Federal court rejects 25% patent infringement damages rule of thumb

BVWireIssue #100-2
January 12, 2011

By now, you’ve probably heard about last week’s decision in Uniloc U.S.A. v. Microsoft Corp., in which the Federal Circuit Court of Appeals resoundingly rejected the 25% “rule of thumb” in the calculation of patent infringement damages. Despite its prior wide use by patent authorities and passive acceptance among courts, the Federal Circuit declared the 25% Rule inadmissible under Daubert “because it fails to tie a reasonable royalty base to the facts of the case” and, as an abstract and largely theoretical construct, “is a fundamentally flawed tool.”

The court confirmed Microsoft’s patent infringement liability, but reversed the jury’s $388 million award and remanded the case on the sole question of damages. To pass Daubert, any expert’s calculations “must carefully tie proof of damages to the claimed invention’s footprint in the marketplace,” as supported by the Georgia-Pacific factors, “and the hypothetical negotiations that would have taken place.”  The court also rejected the expert’s use of Microsoft’s $19 billion entire market share as a “check” to support reasonable royalty damages, when the patented component did not create the basis for customer demand. Look for the case digest in the March 2011 Business Valuation Update—and we’ve just posted the court’s landmark decision as a free download at BVR’s IP Valuation Resource Center.

The expert failed Daubert before. Interestingly, Uniloc’s expert—a Ph.D without any apparent BV credentials— also appeared for the plaintiff in IP Innovation LLC v. Red Hat, Inc., 2010 WL 986620 (E.D. Tex.)(March 2, 2010). With Judge Rader from the Federal Circuit presiding, the court found the expert committed a “stunning methodological oversight” by simply assuming that the oft-unused patented feature supported a royalties derived from 100% of the defendants’ revenues. Moreover, the expert relied on a general consultants’ study instead of prior licensing agreement to improperly inflate the rate. (That case digest was reported in the June 2010 BVU and the court’s decision is now also available for BVWire readers as a free BVR download.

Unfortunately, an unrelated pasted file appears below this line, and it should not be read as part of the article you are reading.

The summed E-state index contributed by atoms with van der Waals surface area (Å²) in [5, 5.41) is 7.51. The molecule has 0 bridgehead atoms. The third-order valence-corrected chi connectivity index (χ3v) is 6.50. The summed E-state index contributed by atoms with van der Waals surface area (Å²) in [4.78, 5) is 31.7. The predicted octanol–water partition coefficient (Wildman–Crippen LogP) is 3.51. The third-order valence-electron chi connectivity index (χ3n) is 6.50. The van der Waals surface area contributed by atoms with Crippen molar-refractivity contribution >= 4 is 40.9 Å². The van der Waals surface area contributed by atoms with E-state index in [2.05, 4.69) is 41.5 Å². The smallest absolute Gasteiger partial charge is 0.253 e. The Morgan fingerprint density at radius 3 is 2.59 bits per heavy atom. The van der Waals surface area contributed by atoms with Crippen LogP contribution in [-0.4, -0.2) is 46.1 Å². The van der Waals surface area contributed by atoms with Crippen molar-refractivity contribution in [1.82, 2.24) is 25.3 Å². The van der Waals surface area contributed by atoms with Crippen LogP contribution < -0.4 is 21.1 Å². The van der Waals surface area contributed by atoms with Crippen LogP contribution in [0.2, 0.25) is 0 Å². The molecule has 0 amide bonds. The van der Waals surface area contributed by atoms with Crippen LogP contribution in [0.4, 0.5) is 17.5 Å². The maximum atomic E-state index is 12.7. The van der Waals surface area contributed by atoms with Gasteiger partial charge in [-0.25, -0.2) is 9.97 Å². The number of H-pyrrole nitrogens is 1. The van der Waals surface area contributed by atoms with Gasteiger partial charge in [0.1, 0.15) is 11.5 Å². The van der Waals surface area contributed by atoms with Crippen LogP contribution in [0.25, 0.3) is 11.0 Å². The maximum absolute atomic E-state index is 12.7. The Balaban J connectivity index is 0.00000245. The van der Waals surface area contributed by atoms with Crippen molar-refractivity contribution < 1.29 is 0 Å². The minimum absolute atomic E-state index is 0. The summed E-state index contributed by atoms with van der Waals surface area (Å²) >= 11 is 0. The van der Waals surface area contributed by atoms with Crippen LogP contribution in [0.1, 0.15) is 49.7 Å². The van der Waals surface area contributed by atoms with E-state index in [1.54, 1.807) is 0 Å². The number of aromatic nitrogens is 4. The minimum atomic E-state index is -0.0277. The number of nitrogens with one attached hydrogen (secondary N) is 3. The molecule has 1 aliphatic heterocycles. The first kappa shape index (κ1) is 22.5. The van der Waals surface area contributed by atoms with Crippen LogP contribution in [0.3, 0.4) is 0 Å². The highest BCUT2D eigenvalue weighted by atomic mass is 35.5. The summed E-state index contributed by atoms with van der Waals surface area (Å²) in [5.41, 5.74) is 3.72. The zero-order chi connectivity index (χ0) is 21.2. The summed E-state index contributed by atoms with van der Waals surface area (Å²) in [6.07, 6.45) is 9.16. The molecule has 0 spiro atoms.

IP experts in demand. Taken together, the two cases signal a tightening of federal standards in calculating reasonable royalty rate damages in patent infringement cases—and a Daubert rejection of any expert calculations that fail to meet the heightened evidentiary hurdle. Learn more this Friday, January 14, in “Damages in Patent Infringement Lawsuits,” Part 2 of BVR’s Advanced Webinar Series on Lost Profits Damages, featuring Robert Surrette (McAndrews Held & Malloy) and Richard Bero (The Bero Group and a contributor to The Comprehensive Guide to Lost Profits Damages, 2011 edition). Click here for more information about this Friday’s webinar.

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